Business Highlights: Musk's Twitter plans, Wall Street surge

SAN FRANCISCO (AP) — Elon Musk has taken control of Twitter after a protracted legal battle and months of uncertainty. The question now is what the billionaire Tesla CEO will actually do with the social media platform that he bought for $44 billion. Musk gave one indication of where he’s headed in a tweet Friday. He wrote that no decisions on content or reinstating of suspended accounts will be made until a “content moderation council” is put in place. He wrote that the council would have diverse viewpoints. Major personnel shakeups are widely expected, with Musk ousting several top Twitter executives on Thursday. A fourth confirmed his departure, in a tweet.

___

Wall Street rally marks first weekly win streak since summer

NEW YORK (AP) — Wall Street closed sharply higher, capping another strong week with gains led by Apple and other companies that made even bigger profits during the summer than expected. The S&P 500 rose 2.5% Friday and marked its first back-to-back weekly gain since August. Stocks have revived recently partly on hopes for a dialing down later this year of the big interest-rate hikes that have been shaking the market. More recently, many big U.S. companies have been reporting stronger earnings than expected, though the bag remains decidedly mixed. Apple, Intel, and Gilead Sciences jumped following strong reports, which helped offset a discouraging forecast from Amazon.

___

A key US inflation gauge stayed at a high 6.2% in September

WASHINGTON (AP) — A measure of inflation that is closely monitored by the Federal Reserve remained painfully high last month, the latest sign that prices for most goods and services in the United States are still rising steadily. Friday’s report from the Commerce Department showed that prices rose 6.2% in September from 12 months earlier, the same year-over-year rate as in August. Excluding volatile food and energy costs, so-called core prices rose 5.1% last month from a year earlier. The report also showed that consumers spent more last month, even after adjusting for inflation, a sign of Americans’ willingness to keep spending in the face of high prices.

___

EU approves ban on new combustion-engine cars from 2035

BRUSSELS (AP) — European Union lawmakers and member countries have reached a deal to ban the sale of new gasoline and diesel cars and vans by 2035. The deal EU negotiators sealed Thursday night is the first agreement of the bloc’s “Fit for 55” package, which the bloc’s executive commission set up to achieve the goal of cutting greenhouse gas emissions by 55% over this decade. Under the deal, carmakers will be required to reduce the emissions of new cars sold by 55% in 2030 before reaching a 100% cut five years later. According to EU data, transportation is the only sector in which greenhouse gas emissions have increased in the past three decades.

___

Germany sees unexpected growth in 3rd quarter; inflation up

BERLIN (AP) — The German economy grew in the third quarter, an unexpectedly positive performance powered largely by private spending. But the immediate outlook for Europe’s biggest economy remained gloomy, with inflation rising again in October. The Federal Statistical Office said Friday that gross domestic product in Europe’s biggest economy expanded 0.3% in the July-September period compared with the previous quarter. That followed a slight increase of 0.1% in the second quarter. The government said earlier that GDP was believed to have shrunk in the third quarter and was expected to decline again in the last three months of the year as well as in early 2023. Germany’s annual inflation rate rose again in October, climbing to 10.4% from 10% the previous month.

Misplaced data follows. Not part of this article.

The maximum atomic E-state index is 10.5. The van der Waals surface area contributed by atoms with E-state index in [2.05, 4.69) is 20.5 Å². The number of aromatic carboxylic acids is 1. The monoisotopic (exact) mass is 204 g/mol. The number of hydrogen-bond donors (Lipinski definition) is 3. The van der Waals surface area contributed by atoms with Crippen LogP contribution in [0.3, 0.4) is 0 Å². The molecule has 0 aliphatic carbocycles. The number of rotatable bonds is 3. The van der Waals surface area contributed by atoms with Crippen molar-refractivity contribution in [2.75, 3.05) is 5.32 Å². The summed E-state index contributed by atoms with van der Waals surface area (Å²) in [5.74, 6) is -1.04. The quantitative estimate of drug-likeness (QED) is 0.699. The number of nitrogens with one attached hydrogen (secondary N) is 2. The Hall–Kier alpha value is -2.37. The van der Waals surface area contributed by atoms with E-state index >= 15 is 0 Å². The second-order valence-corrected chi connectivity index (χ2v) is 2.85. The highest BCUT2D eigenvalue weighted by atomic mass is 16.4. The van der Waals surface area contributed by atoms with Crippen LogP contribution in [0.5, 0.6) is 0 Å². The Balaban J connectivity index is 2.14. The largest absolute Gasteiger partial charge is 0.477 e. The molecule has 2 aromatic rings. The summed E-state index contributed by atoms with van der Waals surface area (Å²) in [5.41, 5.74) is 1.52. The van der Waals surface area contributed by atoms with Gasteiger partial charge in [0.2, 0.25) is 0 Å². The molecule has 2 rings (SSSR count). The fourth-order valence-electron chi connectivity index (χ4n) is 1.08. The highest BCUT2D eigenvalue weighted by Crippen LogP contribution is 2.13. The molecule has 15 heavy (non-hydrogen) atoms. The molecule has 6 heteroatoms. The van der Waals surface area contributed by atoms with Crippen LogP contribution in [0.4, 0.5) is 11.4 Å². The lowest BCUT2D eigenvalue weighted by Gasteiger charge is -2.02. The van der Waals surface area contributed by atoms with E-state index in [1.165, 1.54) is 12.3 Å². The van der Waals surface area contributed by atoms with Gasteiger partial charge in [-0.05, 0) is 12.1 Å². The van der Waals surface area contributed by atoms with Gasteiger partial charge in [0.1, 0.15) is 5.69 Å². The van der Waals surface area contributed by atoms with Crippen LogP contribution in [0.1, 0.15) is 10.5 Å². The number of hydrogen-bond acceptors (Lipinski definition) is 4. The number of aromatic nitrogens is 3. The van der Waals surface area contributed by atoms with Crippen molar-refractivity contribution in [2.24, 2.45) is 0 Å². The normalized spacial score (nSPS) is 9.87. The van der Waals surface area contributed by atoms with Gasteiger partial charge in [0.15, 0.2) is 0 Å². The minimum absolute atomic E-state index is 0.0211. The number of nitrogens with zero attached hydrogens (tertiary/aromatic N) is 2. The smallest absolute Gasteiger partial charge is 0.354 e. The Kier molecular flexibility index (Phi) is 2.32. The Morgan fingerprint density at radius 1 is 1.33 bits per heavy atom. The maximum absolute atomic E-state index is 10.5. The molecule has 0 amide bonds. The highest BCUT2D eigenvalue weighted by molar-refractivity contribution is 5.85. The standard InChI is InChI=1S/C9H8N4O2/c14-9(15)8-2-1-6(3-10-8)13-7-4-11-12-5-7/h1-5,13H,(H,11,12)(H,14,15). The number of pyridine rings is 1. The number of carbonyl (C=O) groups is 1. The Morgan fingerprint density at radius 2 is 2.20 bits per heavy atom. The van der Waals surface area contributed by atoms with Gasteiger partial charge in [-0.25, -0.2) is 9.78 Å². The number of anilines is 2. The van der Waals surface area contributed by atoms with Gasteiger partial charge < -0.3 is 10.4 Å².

___

Oil giants rake in steep profits amid high energy prices

NEW YORK (AP) — Oil companies brought in staggering profits once again as consumers worldwide struggled with high gasoline and energy prices. Exxon Mobil broke records with $19.66 billion in profits in the third quarter. Chevron earned a record $11.23 billion in profits. Oil and natural gas prices were high globally, as demand grew faster than supply. The high cost of energy has hit consumers in multiple ways. Americans have struggled with painfully high gasoline prices in recent months. And high energy prices also hit manufacturers and retailers, who pass on those costs to customers in the form of high prices for food, clothing and other goods.

___

IRS: Growing gap between US income taxes owed and paid

WASHINGTON (AP) — The IRS says the amount of income tax money owed but not paid to the government is projected to grow. For tax years 2014 through 2016, the estimated gross “tax gap” rose to $496 billion a year. That’s an increase of more than $58 billion from prior estimates. IRS data released Friday projects that for 2017 to 2019, the estimated average gross tax gap will be $540 billion per year. Ensuring that people actually pay their taxes is one of the tax collection agency’s biggest challenges. Treasury Secretary Janet Yellen said last month that the tax gap is estimated to be $7 trillion in full over the next decade.

___

The S&P 500 jumped 93.76 points, or 2.5%, to 3,901.06. The Dow Jones Industrial Average gained 828.52 points, or 2.6%, to 32,861.80 The Nasdaq surged 309.78 points, or 2.9%, to 11,102.45. The Russell 2000 index of smaller companies rose 40.60 points, or 2.2%, to 1,846.92.

Leave a Reply

Your email address will not be published. Required fields are marked *